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9/9/13: Nine lawyers scrum down

The long-running (UK) Post Office Horizon IT Inquiry heard that on 9 September 2013, nine lawyers met to discuss the reliability of evidence used to prosecute subpostmasters for theft or false accounting.  The meeting was minuted.

The Post Office Scandal is considered to be the worst miscarriage of justice in Britain’s history.  From 1999 to 2014, nearly 1,000 subpostmasters (Post Office franchisees) were prosecuted for accounting shortfalls in their branches that were actually created by faulty POS/retail software that was supplied by Fujitsu.  Bugs, errors and defects had been covered up, as were key managers’ knowledge of Post Office Ltd’s (POL) failure to disclose these bugs, errors and defects to the subpostmasters and their lawyers as required by law.  That lack of disclosure caused hundreds of false convictions.  While some of those convictions have since been overturned, only a small amount of compensation has been paid to those wrongly convicted.

Emails provided to the Inquiry, chaired Sir Wyn Williams, indicated that in the second half of 2010 there was discussion about Fujitsu’s ability to remotely access Post Office branch accounts and make changes, ostensibly to correct errors (but in some cases made the errors worse).    

Two such prosecutions were considered by POL to be “test cases” where POL sought to make an example of its targets.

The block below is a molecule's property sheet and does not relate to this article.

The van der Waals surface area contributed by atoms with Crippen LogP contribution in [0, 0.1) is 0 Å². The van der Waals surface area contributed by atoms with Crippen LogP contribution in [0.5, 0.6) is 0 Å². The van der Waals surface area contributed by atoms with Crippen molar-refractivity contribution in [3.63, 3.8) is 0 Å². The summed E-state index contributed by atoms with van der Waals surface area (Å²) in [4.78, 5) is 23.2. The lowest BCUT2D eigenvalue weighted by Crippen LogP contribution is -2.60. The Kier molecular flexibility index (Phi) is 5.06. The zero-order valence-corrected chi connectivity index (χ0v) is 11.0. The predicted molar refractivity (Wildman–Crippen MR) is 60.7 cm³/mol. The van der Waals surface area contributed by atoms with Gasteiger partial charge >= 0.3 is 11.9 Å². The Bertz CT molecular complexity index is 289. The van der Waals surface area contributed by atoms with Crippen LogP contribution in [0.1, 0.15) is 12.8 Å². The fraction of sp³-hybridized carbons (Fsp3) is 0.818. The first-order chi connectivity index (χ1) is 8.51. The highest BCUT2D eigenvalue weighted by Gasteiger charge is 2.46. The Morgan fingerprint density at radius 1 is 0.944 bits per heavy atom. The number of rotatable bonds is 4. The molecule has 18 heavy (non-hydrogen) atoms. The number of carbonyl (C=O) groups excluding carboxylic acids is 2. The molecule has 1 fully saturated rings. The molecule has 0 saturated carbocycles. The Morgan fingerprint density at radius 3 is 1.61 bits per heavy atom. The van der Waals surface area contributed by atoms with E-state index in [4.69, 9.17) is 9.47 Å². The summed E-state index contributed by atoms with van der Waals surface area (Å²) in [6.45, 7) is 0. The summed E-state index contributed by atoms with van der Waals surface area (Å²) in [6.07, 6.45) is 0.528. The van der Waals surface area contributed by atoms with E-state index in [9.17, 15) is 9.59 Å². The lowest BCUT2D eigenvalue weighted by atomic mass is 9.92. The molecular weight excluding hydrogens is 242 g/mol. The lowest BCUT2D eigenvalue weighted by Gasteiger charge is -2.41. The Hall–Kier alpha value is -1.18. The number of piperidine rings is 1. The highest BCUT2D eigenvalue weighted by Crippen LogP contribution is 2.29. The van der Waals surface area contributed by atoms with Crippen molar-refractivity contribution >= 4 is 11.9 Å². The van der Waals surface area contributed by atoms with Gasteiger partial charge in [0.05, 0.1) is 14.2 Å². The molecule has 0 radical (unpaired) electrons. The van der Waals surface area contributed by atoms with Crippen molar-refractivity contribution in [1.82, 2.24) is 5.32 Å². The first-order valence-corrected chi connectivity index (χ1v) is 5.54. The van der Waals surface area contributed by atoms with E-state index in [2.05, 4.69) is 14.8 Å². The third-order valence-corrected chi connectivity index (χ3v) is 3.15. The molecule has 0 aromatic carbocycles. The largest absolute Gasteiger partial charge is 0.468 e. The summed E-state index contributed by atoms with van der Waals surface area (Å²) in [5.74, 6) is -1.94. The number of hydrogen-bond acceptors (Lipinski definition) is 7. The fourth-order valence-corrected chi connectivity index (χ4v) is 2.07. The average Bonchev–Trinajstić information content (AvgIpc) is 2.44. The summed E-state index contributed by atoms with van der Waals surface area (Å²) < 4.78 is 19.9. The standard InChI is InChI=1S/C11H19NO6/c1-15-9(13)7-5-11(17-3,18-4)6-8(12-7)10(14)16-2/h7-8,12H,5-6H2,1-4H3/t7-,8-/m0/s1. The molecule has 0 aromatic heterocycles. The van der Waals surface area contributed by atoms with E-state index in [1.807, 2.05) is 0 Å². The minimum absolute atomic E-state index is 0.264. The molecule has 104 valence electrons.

“Midnight snow” gloat

The first, Lee Castleton (Bridlington), was pursued for an accounting shortfall of £26,000 which he had refused to pay, claiming that the shortfall had been caused by the faulty Horizon software.  Castleton counter-claimed for a breach of his contract with POL.  In 2007, POL, represented by solicitor Stephen Dilley, succeeded in both the claim and cross claim, and also a costs claim of more than £300,000 which led to Castleton’s bankruptcy.  In 2023 Dilley was brought before the Post Office Horizon IT Inquiry and confirmed that Castleton was a subpostmaster POL had wanted to make an example of, in order to defend the software.

The second, Seema Misra (West Byfleet) was pursued criminally.  An accounting shortfall of over £70,000 was indicated by the Horizon software.  Misra’s trial began in October 2010.  A Fujitsu IT engineer, Gareth Jenkins, gave evidence.  Jenkins is now being investigated for perjury and is due to appear at the Post Office Horizon IT Inquiry in July.  A few days before Misra’s trial started, lawyers Juliet McFarlane, Jarnail Singh and Rob Wilson became aware of defects in the Horizon software that were highly relevant to the case, but they failed to disclose this to Misra’s defence team.  Misra was falsely convicted and sent to jail while two months pregnant with her second child.  A grotesque relic of that period was Singh’s celebratory “midnight snow” email suggesting that subpostmasters would now be deterred from “jumping on the Horizon-bashing bandwagon”.  Misra was released after “serving” 4.5 months and gave birth while wearing an electronic tag.

CK Sift Review